A sinkhole that opened up in the piazza in front of the Pantheon has revealed seven pavers from the second century A.D. The travertine slabs are about 30 x 35 inches wide and one foot thick and located seven feet under the current street level. They are intact, in good condition and in their original alignment, preserved from centuries of city build-up by a layer of fine pozzolana, volcanic ash that the Romans used to make their famously indestructible cement that could set under water.
Hadrian built the Pantheon we know today around 125 A.D. on the site of an earlier Pantheon that had burned down in 80 A.D. It was rebuilt by Domitian and that one burned down too in 110 A.D. Because that first temple was built by Marcus Agrippa in honor of his and Augustus’ victory at the Battle of Actium (31 B.C.), Hadrian had the distinctly unimperial modesty to inscribe the new and improved version to the originator: M[arcus] Agrippa L[ucii] f[ilius] co[n]s[ul] tertium fecit,” meaning “Marcus Agrippa, son of Lucius, made [this] when consul for the third time.” It’s likely construction began under Trajan (r. 98-117 A.D.). The design that features what is still to this day the largest unreinforced concrete dome in the world bears the hallmarks of Trajan’s genius architect Apollodorus of Damascus and some of the bricks used in the construction are emblazoned with stamps from Trajan’s time. Hadrian finished the job. We think the current Pantheon was dedicated in 126 A.D., but we don’t know for sure because Hadrian gave all the props to Agrippa.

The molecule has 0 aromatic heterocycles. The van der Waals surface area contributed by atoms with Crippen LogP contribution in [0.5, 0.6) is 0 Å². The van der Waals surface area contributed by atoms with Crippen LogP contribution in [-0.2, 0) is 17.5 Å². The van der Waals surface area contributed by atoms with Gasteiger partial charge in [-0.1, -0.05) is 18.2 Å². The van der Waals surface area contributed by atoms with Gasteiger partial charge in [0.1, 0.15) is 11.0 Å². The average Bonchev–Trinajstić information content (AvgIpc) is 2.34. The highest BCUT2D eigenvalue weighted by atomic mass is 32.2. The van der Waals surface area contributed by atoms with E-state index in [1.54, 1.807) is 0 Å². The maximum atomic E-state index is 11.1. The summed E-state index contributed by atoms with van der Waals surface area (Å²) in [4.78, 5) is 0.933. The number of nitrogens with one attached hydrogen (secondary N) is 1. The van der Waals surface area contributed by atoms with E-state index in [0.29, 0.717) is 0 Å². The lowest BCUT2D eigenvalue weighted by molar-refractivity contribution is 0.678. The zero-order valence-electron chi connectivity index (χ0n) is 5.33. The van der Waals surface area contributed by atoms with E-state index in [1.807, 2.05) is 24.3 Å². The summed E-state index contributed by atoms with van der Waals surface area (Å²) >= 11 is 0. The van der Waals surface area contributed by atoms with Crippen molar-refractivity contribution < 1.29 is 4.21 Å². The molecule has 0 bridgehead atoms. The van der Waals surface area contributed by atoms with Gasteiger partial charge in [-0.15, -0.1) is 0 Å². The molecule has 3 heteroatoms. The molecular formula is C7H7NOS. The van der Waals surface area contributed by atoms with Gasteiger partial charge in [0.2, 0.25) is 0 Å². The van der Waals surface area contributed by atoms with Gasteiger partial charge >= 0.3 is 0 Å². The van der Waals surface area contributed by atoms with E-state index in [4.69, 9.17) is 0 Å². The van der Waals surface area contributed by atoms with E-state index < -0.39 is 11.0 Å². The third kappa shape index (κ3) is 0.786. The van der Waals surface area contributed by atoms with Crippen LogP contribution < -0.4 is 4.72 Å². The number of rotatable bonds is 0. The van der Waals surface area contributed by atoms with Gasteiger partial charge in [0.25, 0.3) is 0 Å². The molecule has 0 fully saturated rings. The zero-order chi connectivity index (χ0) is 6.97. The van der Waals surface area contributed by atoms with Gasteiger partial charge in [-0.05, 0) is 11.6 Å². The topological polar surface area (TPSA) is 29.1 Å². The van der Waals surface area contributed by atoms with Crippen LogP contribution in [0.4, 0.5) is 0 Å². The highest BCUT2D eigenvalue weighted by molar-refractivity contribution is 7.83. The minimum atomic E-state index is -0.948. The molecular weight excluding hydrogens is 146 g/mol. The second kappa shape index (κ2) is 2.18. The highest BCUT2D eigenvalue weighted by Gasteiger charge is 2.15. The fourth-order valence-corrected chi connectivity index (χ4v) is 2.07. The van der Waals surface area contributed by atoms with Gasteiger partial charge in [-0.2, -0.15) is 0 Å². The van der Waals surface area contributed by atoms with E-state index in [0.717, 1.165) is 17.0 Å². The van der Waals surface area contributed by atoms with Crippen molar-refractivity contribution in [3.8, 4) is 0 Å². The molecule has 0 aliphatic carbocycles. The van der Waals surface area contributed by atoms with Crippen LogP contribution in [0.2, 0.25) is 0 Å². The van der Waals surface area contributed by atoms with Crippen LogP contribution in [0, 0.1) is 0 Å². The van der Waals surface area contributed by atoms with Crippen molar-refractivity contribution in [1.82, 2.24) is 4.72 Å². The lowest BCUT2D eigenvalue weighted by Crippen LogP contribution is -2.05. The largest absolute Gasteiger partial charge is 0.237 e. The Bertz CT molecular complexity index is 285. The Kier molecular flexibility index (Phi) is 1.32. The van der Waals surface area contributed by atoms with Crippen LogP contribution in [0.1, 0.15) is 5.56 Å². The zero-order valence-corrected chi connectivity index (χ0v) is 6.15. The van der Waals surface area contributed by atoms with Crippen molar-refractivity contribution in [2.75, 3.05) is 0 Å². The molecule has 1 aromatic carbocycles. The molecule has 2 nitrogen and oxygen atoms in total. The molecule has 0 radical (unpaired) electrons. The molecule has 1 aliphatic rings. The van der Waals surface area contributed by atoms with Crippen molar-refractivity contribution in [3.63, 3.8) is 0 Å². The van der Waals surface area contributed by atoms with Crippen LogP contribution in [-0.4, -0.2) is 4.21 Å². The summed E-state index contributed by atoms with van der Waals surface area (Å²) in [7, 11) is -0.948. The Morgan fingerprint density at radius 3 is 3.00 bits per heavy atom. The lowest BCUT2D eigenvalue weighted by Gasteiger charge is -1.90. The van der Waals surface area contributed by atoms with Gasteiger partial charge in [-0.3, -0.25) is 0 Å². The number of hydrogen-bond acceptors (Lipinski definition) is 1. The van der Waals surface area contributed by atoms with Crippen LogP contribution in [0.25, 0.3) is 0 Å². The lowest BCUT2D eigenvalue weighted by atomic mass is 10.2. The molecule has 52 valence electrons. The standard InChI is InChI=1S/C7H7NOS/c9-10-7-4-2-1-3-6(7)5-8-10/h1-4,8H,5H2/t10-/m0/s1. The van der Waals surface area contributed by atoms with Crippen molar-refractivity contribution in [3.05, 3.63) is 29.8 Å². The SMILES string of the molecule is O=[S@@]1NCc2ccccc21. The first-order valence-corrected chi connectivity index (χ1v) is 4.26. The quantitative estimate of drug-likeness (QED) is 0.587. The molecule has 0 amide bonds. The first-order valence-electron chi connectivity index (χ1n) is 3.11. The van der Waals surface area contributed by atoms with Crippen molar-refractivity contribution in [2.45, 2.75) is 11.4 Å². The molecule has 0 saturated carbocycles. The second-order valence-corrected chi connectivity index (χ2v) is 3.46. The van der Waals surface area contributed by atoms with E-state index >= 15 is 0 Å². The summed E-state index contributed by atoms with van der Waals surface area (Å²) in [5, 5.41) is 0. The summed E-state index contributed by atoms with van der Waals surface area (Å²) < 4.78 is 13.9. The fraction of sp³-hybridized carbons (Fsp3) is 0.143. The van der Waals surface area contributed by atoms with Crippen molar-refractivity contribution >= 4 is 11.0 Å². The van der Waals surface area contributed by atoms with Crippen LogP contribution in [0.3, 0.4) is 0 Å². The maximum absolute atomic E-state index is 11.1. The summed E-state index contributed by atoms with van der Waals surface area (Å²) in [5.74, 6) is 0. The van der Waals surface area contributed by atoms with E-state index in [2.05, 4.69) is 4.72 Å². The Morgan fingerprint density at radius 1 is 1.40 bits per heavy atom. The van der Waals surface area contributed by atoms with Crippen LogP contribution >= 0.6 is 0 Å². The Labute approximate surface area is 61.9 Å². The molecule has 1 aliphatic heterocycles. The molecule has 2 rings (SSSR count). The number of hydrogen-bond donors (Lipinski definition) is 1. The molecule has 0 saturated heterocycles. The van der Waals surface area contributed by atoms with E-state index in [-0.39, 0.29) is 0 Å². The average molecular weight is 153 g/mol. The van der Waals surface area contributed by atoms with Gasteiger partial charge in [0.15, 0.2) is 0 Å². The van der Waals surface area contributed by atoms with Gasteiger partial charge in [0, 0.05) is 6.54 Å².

As part of the reconstruction of the Pantheon, the square in front of it was also raised and enlarged. The travertine pavers, some of which had been rediscovered earlier before during utilities work in the 1990s, were installed at that time. Researchers were able to extrapolate the size of the piazza at the time of its reconstruction by Hadrian. It was much larger than it is today.
The trench where the pavers were found will now be handed over to the water utility for repairs and then the archaeological investigation will continue. Earlier this week the Soprintendenza Speciale Roma, which oversees the cultural heritage of the Eternal City, resumed restoration activities on a limited basis. Next week they will expand to additional sites.
It’s nice to see a glimmer of normalcy on the horizon. This is what the Pantheon and Piazza della Rotonda looked like 10 days ago from a drone’s eye view.
Such a detailed 3D render of Rome— Filippo Lorenzin (@fi_lor) April 27, 2020
Oh wait pic.twitter.com/JHZMijA1Y1